You Can’t Destroy a Village to Save It (EFF) — EFF have a clever compromise for W3C’s proposal for DRM on the Web. [T]he W3C could have its cake and eat it, too. It could adopt a rule that requires members who help make DRM standards to promise not to sue people who report bugs in tools that conform to those standards, nor could they sue people just for making a standards-based tool that connected to theirs. They could make DRM, but only if they made sure that they took steps to stop that DRM from being used to attack the open Web. I hope the W3C take it.
Copyright Law Shouldn’t Keep Me From Fixing a Tractor (Slate) — When a farmer friend of mine wanted to know if there was a way to tweak the copyrighted software of his broken tractor, I knew it was going to be rough. The only way to get around the DMCA’s restriction on software tinkering is to ask the Copyright Office for an exemption at the Section 1201 Rulemaking, an arduous proceeding that takes place just once every three years.
License to Drive — I have difficulty viewing No Drive Day as imminent. We’re maybe 95% there, but that last 5% will be a lengthy slog.
Object Lessons — Bogost and Schaberg edit a series about the hidden lives of ordinary things, from advocates to attendants, heresies to shares. For anyone who cares about products.
A Data Programming CS1 Course (PDF) — We have found that students can be motivated to learn programming and computer science concepts in order to analyze DNA, predict the outcome of elections, detect fraudulent data, suggest friends in a social network, determine the authorship of documents, and more. The approach is more than just a collection of “nifty assignments”; rather, it affects the choice of topics and pedagogy.
Cars and the Future (Ben Thompson) — This generational pattern of adoption will, in the history books, look sudden, even as it seems to unfold ever so slowly for those of us in the here and now — especially those of us working in technology. The pace of change in the technology industry — which is young, hugely driven by Moore’s Law, and which has largely catered to change-embracing geeks — is likely the true aberration. After all, the biggest mistake consistently made by technologists is forgetting that for most people technology is a means to an end, and for all the benefits we can list when it comes to over-the-top video or a network of on-demand self-driving vehicles, change and the abandonment of long-held ideals like the open road and a bit of TV after supper is an end most would prefer to avoid.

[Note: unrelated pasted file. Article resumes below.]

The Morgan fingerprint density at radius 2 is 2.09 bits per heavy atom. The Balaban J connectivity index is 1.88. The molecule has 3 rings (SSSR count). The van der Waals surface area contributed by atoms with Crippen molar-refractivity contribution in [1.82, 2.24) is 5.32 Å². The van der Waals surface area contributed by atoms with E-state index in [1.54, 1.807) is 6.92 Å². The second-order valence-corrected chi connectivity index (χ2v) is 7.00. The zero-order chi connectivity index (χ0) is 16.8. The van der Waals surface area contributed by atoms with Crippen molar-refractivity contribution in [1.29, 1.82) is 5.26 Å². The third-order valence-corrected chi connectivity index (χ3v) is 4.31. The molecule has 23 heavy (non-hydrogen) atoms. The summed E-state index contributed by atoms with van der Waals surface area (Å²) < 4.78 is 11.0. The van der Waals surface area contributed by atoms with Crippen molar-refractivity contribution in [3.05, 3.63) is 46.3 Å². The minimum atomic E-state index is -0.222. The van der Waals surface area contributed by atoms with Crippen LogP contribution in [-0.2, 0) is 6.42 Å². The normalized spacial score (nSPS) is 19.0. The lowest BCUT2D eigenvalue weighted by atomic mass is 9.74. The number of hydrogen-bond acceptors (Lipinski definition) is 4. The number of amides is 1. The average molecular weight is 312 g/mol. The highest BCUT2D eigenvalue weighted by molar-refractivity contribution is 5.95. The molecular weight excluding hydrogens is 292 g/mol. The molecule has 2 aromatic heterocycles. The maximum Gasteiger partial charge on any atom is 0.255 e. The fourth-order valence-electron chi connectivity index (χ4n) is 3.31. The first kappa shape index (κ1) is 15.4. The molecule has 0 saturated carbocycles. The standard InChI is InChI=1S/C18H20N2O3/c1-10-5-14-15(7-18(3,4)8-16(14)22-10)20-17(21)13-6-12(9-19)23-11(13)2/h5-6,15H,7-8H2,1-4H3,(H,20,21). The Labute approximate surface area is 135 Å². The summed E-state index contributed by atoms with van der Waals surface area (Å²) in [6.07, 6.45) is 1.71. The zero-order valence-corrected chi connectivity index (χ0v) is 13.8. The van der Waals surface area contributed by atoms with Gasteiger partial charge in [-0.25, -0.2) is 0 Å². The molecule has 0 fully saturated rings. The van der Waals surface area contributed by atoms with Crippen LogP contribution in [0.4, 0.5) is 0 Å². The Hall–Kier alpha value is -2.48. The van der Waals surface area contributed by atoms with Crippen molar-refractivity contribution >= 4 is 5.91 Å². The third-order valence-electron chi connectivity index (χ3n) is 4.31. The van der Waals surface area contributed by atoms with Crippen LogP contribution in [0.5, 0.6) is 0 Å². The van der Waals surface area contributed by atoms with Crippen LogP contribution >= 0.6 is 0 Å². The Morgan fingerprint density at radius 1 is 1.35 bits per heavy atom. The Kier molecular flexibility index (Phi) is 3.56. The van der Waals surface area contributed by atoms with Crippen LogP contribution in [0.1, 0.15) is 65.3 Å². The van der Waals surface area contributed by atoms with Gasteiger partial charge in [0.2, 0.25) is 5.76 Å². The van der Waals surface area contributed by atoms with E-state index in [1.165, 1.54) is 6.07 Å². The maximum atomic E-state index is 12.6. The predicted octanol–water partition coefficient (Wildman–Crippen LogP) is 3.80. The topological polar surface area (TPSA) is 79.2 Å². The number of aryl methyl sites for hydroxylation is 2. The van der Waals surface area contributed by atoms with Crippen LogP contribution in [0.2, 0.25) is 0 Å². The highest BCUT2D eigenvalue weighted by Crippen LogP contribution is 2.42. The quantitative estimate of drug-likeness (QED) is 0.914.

CES 2016 Observations for Product People — The big challenge is no surprise. Software development is unable to keep up with the hardware. What is going to separate one device from another or one company from another will be the software execution, not just the choice of chipset or specs for a peripheral/sensor. It would be hard to overstate the clear opportunity to build winning products using stronger software relative to competitors. Said another way, spending too many cycles on hardware pits you against the supply chain for most products. The whole piece is solid.
Folium — makes it easy to visualize data that’s been manipulated in Python on an interactive Leaflet map. It enables both the binding of data to a map for choropleth visualizations as well as passing Vincent/Vega visualizations as markers on the map.
SEE — F-Secure’s open source Sandboxed Execution Environment (SEE) is a framework for building test automation in secured Environments.
The Problem with Self-Driving Cars: Who Controls the Code? (Cory Doctorow) — Here’s a different way of thinking about this problem: if you wanted to design a car that intentionally murdered its driver under certain circumstances, how would you make sure that the driver never altered its programming so that they could be assured that their property would never intentionally murder them?